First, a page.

In 1981, Hope & Cope was launched under the auspices of the JGH Auxiliary to use specially trained volunteers (many of whom were cancer survivors) to support and counsel cancer patients and their families.
The Jewish General Hospital opened on Oct. 8, 1934, with a grand ceremony that was widely covered by the French and English press.
In 1999, the JGH became the first hospital in Quebec to open a specially designed and equipped operating room to be used specifically for minimally invasive surgery.
The main lobby is often the first point of contact for patients and visitors who come to the JGH. As the hospital has evolved, so has the lobby, whose information kiosks and retail outlets have been modified to keep pace with changing needs and tastes
In 1952, JGH medical personnel gathered in the Nurses’ Lecture Hall in Pavilion A for a demonstration of a multi-channel electronic stethoscope, a new device that significantly amplified sound and minimized background noise.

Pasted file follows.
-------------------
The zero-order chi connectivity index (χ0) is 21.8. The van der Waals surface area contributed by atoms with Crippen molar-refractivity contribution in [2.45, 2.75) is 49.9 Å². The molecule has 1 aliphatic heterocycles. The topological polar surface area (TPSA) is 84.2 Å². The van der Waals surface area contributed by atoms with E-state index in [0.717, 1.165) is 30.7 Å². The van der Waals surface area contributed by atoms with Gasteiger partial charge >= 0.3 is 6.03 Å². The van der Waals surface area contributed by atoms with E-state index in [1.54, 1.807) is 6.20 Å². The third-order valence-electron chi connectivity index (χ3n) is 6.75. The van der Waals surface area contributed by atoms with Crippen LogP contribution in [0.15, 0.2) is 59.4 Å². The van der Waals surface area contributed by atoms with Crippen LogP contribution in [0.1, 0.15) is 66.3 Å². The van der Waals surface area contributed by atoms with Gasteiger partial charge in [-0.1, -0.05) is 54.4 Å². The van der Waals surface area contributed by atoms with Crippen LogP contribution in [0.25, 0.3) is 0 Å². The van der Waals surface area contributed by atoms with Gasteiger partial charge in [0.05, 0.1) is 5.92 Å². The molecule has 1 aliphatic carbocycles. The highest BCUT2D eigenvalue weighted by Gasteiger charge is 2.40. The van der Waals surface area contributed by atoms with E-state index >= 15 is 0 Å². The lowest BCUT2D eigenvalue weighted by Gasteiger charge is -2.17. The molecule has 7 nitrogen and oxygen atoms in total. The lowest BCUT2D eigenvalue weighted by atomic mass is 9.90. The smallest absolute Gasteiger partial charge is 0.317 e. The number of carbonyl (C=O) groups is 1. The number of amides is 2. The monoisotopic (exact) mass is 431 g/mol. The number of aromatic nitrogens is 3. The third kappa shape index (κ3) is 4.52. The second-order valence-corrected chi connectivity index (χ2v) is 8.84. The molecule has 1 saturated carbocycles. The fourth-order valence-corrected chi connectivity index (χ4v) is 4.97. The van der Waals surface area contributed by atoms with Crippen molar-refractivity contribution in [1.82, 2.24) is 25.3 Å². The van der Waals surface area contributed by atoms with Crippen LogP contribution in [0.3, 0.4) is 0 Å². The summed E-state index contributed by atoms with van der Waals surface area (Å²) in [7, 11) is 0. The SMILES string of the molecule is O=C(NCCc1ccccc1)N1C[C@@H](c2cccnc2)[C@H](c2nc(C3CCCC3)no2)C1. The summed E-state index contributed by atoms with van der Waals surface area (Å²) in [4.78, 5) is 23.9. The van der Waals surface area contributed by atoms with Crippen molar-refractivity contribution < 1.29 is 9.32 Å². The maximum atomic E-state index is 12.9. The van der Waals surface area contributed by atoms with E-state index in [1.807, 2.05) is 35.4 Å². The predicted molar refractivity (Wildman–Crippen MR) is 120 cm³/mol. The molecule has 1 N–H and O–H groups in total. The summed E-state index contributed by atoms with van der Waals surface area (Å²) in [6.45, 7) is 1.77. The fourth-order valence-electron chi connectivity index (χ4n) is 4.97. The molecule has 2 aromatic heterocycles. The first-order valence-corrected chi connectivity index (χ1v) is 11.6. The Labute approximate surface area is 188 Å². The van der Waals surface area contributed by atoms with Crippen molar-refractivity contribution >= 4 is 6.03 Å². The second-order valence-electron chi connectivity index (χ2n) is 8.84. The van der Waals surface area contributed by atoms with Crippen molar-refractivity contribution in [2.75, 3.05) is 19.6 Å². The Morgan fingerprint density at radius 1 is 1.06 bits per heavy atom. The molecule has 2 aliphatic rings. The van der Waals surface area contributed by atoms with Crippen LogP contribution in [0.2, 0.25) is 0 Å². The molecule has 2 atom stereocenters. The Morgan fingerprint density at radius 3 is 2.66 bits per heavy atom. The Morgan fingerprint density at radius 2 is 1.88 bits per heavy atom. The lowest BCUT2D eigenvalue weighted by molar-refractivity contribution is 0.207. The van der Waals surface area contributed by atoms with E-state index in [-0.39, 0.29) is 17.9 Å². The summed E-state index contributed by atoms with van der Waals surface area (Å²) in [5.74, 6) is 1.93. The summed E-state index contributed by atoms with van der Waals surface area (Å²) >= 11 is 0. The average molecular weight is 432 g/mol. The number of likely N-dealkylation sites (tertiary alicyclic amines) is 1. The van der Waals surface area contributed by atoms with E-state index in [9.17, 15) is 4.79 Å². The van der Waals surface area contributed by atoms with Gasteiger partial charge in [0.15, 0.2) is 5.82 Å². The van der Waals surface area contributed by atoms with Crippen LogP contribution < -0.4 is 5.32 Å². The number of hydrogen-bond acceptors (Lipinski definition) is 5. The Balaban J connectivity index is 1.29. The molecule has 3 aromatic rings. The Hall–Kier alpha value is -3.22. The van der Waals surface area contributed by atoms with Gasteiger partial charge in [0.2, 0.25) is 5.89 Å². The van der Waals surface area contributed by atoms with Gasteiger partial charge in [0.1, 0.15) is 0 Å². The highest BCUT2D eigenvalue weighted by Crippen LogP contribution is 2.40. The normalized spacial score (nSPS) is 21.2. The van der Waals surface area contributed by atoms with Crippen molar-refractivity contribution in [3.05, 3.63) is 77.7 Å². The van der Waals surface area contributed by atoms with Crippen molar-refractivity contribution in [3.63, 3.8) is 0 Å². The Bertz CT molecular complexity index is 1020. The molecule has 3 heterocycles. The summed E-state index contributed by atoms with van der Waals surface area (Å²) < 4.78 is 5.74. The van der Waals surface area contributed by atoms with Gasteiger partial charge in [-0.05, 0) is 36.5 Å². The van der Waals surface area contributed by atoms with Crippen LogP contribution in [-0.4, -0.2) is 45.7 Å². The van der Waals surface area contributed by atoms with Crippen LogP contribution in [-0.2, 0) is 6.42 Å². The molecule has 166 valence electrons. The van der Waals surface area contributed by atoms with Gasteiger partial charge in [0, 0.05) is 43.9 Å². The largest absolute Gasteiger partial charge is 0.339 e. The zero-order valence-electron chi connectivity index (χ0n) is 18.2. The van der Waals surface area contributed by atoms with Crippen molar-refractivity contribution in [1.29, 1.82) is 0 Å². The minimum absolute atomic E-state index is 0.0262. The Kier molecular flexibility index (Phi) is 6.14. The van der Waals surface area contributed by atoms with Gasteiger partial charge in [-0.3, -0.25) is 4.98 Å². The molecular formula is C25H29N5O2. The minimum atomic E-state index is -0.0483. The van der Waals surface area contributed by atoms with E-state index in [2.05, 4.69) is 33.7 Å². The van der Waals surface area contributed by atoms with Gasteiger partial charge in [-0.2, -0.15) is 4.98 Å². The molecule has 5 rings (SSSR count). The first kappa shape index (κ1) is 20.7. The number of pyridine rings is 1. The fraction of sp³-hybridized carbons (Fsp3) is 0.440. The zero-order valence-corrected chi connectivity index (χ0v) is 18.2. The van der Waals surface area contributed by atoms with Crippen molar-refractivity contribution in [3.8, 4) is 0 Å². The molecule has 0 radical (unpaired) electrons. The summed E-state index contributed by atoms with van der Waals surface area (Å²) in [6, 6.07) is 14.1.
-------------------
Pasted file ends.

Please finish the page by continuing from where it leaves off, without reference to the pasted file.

Once the campaign to build the JGH kicked off in 1929, members of the Jewish community flocked to support the project.
In 2009, the value of a surgical checklist was confirmed in research by the World Health Organization. In response, the JGH joined the growing ranks of leading hospitals around the world in 2010 by making systematic safety checks mandatory in all types of surgery.
Drop into one of the older administrative offices in Pavilion A, and you’ll find it outfitted with a desk, computer, bookshelves—and a sink.
Approximately 3,011 people streamed through the streets of Montreal in August 2005 in the first Weekend to End Breast Cancer, giving a major boost to the treatment and prevention of breast cancer at the Segal Cancer Centre.
Working as a JGH nurse in the mid- to late 1930s was a challenge for all sorts of reasons. But even relaxing away from the workplace was no great comfort.